HINSON: I look on that with great regret. But it was a loss – such an important institution to these narrow-minded, parochial . . . . But on the other hand, there is something we have gained by having to form smaller seminaries where we can do things that are almost impossible to do in older, established seminaries. One is to emphasize spiritual formation for ministry as the heart as to what is being done. I think that must be seen as a plus.
DOOR: Back to Merton. How did he influence you.
HINSON: Living life informed by prayer out of this attentiveness to God in all of life. I put this together in my book A Serious Call to a Contemplative Lifestyle. That was in a way a tribute to the influence of Thomas Merton in my life.
DOOR: They say Merton had a great sense of humor.
HINSON: You know, had he not ended up at Gethsemani, he could have been Jay Leno.
DOOR: The Tonight Show with Thomas Merton – that'd be something worth watching! What do you think of the new Pope?
HINSON: He seems to be confirming the worst fears that most had . . . essentially going back to the pre-Vatican II position, that the only true Christian faith is the Roman Catholic faith, and only the church you can rely on is the Roman Catholic Church, so he sounds sort of like the Southern Baptists, and I don't think that is very good.
DOOR: What do you think of President Bush?
HINSON: Well, I'd like to have better thoughts about him than I do, but seeing “W” stickers on the backs of cars just sends me into a rage. I think he has put the country in grave danger. His awareness of the world situation is just abysmal. It's very hard for me to grasp that someone who has such a limited understanding of both the United States and the world could be elected president, but it happened. Will Campbell wrote me a note just after Bush was chosen by the Supreme Court: “Bush is too dumb to be so evil.” (laughs) I haven't seen much that would correct his assessment. The way I assess it is – here is a guy who has failed in five businesses, and we have elected him to be head of the world's largest business, namely the United States government, and he has done to it what he has done to all five business (laughs). And you look at the connection with “Kenny Boy” Lay of Enron. He has depended upon people of fuzzy ethical thinking.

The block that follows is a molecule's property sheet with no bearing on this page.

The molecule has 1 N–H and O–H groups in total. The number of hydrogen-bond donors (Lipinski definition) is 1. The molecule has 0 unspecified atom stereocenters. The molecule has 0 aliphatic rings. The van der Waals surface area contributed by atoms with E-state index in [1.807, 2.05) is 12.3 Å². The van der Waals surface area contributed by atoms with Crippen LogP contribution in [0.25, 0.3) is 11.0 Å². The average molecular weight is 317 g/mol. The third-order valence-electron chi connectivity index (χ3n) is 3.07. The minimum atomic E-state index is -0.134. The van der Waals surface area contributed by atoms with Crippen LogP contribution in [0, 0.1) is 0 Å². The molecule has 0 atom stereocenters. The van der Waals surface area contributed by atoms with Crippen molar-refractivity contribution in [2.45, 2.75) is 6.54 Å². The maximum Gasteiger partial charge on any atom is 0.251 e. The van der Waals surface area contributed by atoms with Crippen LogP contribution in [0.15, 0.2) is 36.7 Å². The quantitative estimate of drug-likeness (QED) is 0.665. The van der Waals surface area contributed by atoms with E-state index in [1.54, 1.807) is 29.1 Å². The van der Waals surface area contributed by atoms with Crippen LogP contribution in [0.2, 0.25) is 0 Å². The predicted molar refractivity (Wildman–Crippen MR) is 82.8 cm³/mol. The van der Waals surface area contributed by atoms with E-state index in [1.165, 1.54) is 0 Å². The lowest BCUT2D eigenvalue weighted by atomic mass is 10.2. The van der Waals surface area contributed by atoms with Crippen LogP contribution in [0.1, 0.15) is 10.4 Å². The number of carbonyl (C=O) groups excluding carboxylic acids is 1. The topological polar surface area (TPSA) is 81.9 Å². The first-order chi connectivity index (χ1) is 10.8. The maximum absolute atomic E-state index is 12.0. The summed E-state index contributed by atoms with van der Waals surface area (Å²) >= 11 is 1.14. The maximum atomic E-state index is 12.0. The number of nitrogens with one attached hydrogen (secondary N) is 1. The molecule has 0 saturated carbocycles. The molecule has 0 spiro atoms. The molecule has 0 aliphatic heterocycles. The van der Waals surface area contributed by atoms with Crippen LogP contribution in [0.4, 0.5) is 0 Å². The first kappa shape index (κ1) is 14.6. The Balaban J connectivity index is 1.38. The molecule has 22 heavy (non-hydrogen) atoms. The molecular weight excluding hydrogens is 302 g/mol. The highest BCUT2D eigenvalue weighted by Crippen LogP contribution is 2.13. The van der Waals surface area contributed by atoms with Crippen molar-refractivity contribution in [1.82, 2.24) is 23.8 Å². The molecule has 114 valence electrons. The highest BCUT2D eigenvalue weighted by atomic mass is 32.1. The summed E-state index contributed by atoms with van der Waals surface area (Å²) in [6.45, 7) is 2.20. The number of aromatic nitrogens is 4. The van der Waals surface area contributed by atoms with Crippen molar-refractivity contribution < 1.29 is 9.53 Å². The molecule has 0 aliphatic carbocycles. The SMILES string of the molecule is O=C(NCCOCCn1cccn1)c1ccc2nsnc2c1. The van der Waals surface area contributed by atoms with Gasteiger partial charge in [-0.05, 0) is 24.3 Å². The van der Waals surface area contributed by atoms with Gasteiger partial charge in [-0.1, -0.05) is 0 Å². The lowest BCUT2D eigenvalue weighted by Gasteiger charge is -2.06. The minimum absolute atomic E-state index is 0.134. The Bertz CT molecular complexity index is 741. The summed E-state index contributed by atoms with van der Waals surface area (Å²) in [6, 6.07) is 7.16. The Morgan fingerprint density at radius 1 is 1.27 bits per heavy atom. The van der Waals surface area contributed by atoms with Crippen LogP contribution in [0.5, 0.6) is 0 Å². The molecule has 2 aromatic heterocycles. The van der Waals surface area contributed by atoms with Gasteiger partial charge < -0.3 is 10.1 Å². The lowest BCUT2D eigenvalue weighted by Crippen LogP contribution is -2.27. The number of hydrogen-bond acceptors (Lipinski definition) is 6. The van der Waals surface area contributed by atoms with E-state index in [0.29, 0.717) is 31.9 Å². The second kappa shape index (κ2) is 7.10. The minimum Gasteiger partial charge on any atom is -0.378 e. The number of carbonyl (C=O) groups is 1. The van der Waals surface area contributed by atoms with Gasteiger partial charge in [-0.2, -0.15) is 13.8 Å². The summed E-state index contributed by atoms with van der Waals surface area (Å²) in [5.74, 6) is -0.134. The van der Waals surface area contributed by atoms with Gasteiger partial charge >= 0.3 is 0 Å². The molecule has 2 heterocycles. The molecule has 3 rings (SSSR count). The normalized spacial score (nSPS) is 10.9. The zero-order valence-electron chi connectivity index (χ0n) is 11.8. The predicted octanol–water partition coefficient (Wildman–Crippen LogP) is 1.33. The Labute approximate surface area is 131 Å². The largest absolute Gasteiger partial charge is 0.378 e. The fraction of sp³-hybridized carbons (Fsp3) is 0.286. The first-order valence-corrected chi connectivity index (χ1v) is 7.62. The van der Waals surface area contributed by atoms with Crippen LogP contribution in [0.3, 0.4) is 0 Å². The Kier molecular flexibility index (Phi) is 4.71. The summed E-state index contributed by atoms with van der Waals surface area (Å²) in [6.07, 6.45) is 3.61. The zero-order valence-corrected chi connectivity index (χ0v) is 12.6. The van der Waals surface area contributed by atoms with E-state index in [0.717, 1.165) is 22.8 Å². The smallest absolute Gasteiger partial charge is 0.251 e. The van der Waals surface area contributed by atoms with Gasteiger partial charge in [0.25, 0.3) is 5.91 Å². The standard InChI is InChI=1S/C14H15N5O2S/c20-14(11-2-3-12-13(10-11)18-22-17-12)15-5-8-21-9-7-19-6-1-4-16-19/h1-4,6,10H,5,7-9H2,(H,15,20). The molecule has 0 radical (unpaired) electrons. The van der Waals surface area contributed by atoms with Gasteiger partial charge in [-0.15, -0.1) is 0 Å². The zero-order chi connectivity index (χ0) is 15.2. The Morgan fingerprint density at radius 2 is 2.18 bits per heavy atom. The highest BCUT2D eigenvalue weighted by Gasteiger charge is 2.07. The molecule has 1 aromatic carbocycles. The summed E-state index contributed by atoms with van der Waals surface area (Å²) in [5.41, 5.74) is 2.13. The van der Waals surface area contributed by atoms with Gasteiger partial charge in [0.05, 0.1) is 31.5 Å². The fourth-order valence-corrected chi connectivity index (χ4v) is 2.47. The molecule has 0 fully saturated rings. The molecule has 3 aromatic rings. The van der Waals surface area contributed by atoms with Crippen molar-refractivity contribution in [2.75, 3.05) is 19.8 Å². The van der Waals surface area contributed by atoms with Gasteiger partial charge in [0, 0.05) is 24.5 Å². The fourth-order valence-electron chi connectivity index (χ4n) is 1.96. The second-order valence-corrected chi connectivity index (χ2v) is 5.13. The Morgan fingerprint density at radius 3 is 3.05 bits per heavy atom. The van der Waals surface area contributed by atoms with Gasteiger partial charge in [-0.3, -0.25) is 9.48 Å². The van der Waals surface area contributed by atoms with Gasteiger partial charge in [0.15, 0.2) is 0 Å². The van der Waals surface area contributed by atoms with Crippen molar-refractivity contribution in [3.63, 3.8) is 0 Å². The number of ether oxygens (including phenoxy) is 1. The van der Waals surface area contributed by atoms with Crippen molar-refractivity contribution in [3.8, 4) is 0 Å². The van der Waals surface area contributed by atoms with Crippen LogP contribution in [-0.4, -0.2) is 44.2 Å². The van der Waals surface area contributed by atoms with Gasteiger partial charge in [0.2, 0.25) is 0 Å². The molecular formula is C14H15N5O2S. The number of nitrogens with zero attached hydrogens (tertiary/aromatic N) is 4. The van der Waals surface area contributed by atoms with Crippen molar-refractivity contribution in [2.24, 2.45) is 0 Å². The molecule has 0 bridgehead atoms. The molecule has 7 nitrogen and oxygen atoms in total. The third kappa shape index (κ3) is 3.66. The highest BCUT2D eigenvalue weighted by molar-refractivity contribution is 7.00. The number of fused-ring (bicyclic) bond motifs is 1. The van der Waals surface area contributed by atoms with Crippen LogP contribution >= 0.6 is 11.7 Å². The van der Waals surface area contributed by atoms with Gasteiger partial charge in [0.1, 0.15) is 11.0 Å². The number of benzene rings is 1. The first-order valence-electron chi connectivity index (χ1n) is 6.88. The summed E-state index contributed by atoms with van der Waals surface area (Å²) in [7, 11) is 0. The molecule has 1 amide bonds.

DOOR: But at least he's open about his faith, huh?
HINSON: The sad thing is he's a Methodist. He has used this perverse understanding of Christianity which is focused on the agenda of the religious right . . . I have always had a little ambivalence as to what extent religion should enter into politics. In our American model, we do not want the religious views of even the majority to determine decisions that are made affecting the civil welfare. Now I don't think separation is an absolute, but there is something like a wall of separation, using Jefferson's concept. There has to be. I think Bush has done his best to break down the separation of church and state. As people reflect on his presidency, I think it will be assessed as one of the worst, if not the worst, in American history. It's just almost incalculable the damage that has been done. Of course, I wouldn't favor impeaching Bush, because then we'd have Cheney! If we begin impeaching, begin with Cheney, then go up! (laughs).